Story by Tarah Lachmandas
Walking into Gabby Le’s room, the first thing one will see is the wall above her bed, covered from top to bottom with photos. Some of them are of drawings she has done; others are characters from her favorite books and television shows. A collection of photos, brochures, written pieces, and art gathered over the years. In the middle of the photos, a beautiful painting of a woman done by Le. The photos are all scattered and seem to be all over the place, but at a closer look, they have an order to them—similar to her own life.
“Everything is a balance and obviously you can’t put your effort into everything at once,” Le wondered. “I like to think about it like this: in the amount of time that I’ve allowed myself to take on this work, am I putting in 100 percent of my effort.”
Le is a current student at Palomar College and the co-founder of the new That’s On Period Club, which was originally established at Rancho Bernardo High School where she attended. The club isn’t Le’s only focus since she does work in education and art as well.
Le grew up in the Midwest, just outside of Ann Arbor, Michigan. Growing up in a smaller, close-knit community, it had an impact on her. When she moved to California at age 13, it was a bit of a culture shock. Even though most people see the Midwest as farms and fields, it was socially liberal and inclusive. In Michigan, she knew all of her neighbors, and kids in the neighborhood would go outside and play together until it got dark. Going off and playing on their own without a care in the world, she had an enjoyable childhood, full of no worries or responsibilities which is very different from her life now.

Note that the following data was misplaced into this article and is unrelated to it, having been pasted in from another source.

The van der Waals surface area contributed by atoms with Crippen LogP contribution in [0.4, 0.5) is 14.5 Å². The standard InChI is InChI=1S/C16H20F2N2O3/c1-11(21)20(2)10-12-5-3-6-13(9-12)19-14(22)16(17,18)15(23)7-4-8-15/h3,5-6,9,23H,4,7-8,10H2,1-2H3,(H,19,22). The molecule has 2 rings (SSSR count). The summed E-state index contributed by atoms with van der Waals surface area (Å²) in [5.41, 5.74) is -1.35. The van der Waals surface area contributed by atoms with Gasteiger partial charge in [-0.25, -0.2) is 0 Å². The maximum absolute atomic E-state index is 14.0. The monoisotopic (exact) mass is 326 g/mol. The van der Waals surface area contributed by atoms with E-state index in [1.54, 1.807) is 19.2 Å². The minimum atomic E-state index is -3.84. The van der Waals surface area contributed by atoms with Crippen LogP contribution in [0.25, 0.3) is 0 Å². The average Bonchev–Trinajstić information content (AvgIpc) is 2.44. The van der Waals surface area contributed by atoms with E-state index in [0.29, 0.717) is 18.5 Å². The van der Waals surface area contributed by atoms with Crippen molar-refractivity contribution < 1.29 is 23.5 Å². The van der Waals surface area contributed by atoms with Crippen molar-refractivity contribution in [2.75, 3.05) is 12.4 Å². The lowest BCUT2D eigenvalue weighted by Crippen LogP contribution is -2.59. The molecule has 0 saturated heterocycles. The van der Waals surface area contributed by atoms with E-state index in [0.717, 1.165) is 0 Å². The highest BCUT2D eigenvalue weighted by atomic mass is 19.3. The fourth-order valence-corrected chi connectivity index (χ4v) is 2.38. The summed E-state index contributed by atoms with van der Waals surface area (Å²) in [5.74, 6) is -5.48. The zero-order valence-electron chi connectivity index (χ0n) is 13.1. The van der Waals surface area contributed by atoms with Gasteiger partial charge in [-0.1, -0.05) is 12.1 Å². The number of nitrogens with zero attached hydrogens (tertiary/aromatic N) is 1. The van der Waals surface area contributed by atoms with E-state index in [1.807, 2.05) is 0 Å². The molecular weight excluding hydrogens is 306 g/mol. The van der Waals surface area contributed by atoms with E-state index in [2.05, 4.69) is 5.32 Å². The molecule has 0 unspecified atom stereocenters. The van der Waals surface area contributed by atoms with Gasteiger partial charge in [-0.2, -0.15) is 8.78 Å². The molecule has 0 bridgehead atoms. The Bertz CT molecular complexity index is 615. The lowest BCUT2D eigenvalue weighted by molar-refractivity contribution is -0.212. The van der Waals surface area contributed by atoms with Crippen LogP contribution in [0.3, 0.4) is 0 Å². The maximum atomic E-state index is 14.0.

At school, however, she was one of the very few students of East Asian descent. Her father is Vietnamese and her mother is Belarusian. With both her parents being immigrants, it was difficult to be surrounded by kids who couldn’t relate to her. She dealt with racism, but she didn’t realize it was racism until much later.
She moved to Rancho Bernardo five years ago and attended Rancho Bernardo High, which was much more diverse with a significant Asian population. She had friends who looked like her and could mostly relate to. Even being around other Asian people in high school, she still felt inferior to them because she wasn’t highly involved in her own Vietnamese culture.